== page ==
This ‘High Sensitivity’ Canon Sensor Can Shoot 1080p Video at just 0.08lux


Canon Japan recently announced a new “high-sensitivity CMOS Sensor” that can capture high-quality, color footage a 1080p and up to 60fps even in extremely low light. The sensor is meant for industrial use, but it shows what’s possible, even when you’re using relatively tiny pixels.

The announcement went live in Japan at the end of July, and then in Singapore earlier this month, but given that the sensor is meant for “network and industrial cameras” it didn’t get much (if any) attention in the photo press. That’s a shame, because based on the sample footage below, it’s an impressive little chip.

You can see the specs below:

As you can see, the sensor is tiny: just 1/1.8-inches and 1936 x 1096 pixels that are all 4.1µm in size. What makes it special, though, is the “pixel architecture” that allows for a lot of dynamic range. In normal mode it claims to offer a DR of 75dB, or approximately 12.5 stops; in HDR mode, that goes all the way up to 120dB, or about 20 stops.

In terms of real world performance, that means that the sensor’s HDR mode combines two exposures per-1080/30p video frame to accurately capture scenes where the lighting ranges from 0.08lux all the way up to 80,000lux without blowing out the highlights or crushing the blacks.

“Conventional nighttime monitoring employs infrared cameras and records video in monochrome. However, network cameras equipped with the LI7050 can capture video at night in such locations as public facilities, roads or transport networks, thereby helping to identify details including the color of vehicles or subjects’ clothing,” writes Canon. “What’s more, this compact, high-sensitivity sensor can be installed in cameras for such use cases as underwater drones, microscopes and wearable cameras for security personnel.”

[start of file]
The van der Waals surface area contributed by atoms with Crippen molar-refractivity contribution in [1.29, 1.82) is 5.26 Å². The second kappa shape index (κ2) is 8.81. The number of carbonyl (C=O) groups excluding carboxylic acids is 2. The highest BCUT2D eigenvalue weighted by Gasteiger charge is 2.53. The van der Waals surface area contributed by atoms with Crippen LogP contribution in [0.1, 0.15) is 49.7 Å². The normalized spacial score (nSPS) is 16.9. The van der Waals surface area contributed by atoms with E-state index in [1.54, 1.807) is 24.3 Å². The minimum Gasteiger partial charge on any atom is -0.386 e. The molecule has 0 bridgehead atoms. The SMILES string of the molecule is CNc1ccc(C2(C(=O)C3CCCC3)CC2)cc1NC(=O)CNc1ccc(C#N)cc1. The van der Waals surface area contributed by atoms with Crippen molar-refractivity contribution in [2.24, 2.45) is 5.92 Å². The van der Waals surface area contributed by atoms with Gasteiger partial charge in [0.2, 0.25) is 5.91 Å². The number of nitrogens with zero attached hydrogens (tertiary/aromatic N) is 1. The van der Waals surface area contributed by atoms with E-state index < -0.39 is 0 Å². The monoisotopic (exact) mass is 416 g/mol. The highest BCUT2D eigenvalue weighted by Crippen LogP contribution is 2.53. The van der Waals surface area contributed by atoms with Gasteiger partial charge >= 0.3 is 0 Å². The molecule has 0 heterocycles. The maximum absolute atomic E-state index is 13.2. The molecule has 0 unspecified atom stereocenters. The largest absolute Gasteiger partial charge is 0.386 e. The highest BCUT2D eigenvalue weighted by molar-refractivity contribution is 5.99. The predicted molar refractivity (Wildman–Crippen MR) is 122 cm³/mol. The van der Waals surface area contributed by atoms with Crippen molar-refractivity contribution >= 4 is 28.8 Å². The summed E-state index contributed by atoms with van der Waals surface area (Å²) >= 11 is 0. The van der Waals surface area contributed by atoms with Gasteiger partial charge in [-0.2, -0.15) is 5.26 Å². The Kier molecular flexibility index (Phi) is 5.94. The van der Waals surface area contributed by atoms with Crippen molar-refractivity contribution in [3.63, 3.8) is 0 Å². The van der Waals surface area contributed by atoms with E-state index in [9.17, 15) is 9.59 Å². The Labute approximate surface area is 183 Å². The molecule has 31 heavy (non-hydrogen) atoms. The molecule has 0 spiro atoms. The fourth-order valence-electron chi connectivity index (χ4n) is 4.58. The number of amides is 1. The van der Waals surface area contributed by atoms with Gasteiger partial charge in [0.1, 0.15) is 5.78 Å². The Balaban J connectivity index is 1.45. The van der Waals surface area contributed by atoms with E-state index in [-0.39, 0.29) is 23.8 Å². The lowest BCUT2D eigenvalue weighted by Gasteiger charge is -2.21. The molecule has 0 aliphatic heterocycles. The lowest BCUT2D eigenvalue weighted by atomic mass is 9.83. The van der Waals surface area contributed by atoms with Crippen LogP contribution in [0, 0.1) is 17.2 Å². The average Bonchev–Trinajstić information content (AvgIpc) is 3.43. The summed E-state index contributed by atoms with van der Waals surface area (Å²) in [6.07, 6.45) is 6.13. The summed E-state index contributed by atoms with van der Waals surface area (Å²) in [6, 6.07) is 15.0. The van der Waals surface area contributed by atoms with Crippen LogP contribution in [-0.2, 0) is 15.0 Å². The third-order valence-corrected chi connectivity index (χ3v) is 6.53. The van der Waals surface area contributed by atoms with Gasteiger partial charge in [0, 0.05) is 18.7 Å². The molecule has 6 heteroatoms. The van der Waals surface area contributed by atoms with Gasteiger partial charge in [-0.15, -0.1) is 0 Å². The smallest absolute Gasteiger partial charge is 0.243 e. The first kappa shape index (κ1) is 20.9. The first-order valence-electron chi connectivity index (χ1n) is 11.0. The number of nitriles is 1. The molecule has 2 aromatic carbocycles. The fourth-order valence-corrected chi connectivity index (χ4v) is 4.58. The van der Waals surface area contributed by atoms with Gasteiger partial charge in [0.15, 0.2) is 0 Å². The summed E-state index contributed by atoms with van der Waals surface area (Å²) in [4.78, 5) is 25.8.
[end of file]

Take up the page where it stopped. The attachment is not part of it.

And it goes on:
You can see the sensor in action in the video below:

While this is definitely a sensor meant for industrial use and not consumer cameras, the applications to traditional photography and video capture are obvious. The ability to capture clean, high-quality color footage or shoot clean, high-quality photos in the dark without increasing your shutter speed is high on many a photographers’ wish list. And the special pixel architecture used here might help consumer cameras get there some day.

To learn more about the Canon LI7050 high-sensitivity CMOS sensor, you can read the full translated press release on Canon Singapore. The first samples are already going out as of this month, with sales to commercial customers in Japan scheduled to begin in October.

(via Image Sensor World)



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